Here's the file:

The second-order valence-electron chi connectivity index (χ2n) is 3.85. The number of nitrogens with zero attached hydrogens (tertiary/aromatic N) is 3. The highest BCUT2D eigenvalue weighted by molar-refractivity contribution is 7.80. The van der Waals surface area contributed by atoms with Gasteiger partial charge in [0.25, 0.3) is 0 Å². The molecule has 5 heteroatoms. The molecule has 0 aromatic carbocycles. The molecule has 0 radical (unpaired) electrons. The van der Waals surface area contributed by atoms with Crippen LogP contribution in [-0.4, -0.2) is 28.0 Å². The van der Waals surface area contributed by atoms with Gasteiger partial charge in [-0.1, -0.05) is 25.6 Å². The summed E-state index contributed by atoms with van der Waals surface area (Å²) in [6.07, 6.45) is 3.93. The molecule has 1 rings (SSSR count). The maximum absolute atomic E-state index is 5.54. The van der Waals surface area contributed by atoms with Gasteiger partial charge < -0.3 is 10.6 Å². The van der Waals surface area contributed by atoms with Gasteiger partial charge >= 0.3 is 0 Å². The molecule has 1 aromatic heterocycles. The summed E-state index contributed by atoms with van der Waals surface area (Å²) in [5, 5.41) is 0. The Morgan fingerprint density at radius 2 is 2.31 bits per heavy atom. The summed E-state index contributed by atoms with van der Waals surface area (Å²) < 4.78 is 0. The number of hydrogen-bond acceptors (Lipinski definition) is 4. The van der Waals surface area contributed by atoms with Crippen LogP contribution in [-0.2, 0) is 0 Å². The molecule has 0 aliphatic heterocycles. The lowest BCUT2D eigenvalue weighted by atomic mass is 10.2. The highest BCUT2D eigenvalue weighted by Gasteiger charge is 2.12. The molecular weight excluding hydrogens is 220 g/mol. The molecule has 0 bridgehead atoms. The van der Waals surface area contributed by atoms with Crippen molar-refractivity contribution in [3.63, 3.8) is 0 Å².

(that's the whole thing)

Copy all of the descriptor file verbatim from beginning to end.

The second-order valence-electron chi connectivity index (χ2n) is 3.85. The number of nitrogens with zero attached hydrogens (tertiary/aromatic N) is 3. The highest BCUT2D eigenvalue weighted by molar-refractivity contribution is 7.80. The van der Waals surface area contributed by atoms with Gasteiger partial charge in [0.25, 0.3) is 0 Å². The molecule has 5 heteroatoms. The molecule has 0 aromatic carbocycles. The molecule has 0 radical (unpaired) electrons. The van der Waals surface area contributed by atoms with Crippen LogP contribution in [-0.4, -0.2) is 28.0 Å². The van der Waals surface area contributed by atoms with Gasteiger partial charge in [-0.1, -0.05) is 25.6 Å². The summed E-state index contributed by atoms with van der Waals surface area (Å²) in [6.07, 6.45) is 3.93. The molecule has 1 rings (SSSR count). The maximum absolute atomic E-state index is 5.54. The van der Waals surface area contributed by atoms with Gasteiger partial charge < -0.3 is 10.6 Å². The van der Waals surface area contributed by atoms with Gasteiger partial charge >= 0.3 is 0 Å². The molecule has 1 aromatic heterocycles. The summed E-state index contributed by atoms with van der Waals surface area (Å²) in [5, 5.41) is 0. The Morgan fingerprint density at radius 2 is 2.31 bits per heavy atom. The summed E-state index contributed by atoms with van der Waals surface area (Å²) < 4.78 is 0. The number of hydrogen-bond acceptors (Lipinski definition) is 4. The van der Waals surface area contributed by atoms with Crippen LogP contribution in [-0.2, 0) is 0 Å². The molecule has 0 aliphatic heterocycles. The lowest BCUT2D eigenvalue weighted by atomic mass is 10.2. The highest BCUT2D eigenvalue weighted by Gasteiger charge is 2.12. The molecular weight excluding hydrogens is 220 g/mol. The molecule has 0 bridgehead atoms. The van der Waals surface area contributed by atoms with Crippen molar-refractivity contribution in [3.63, 3.8) is 0 Å².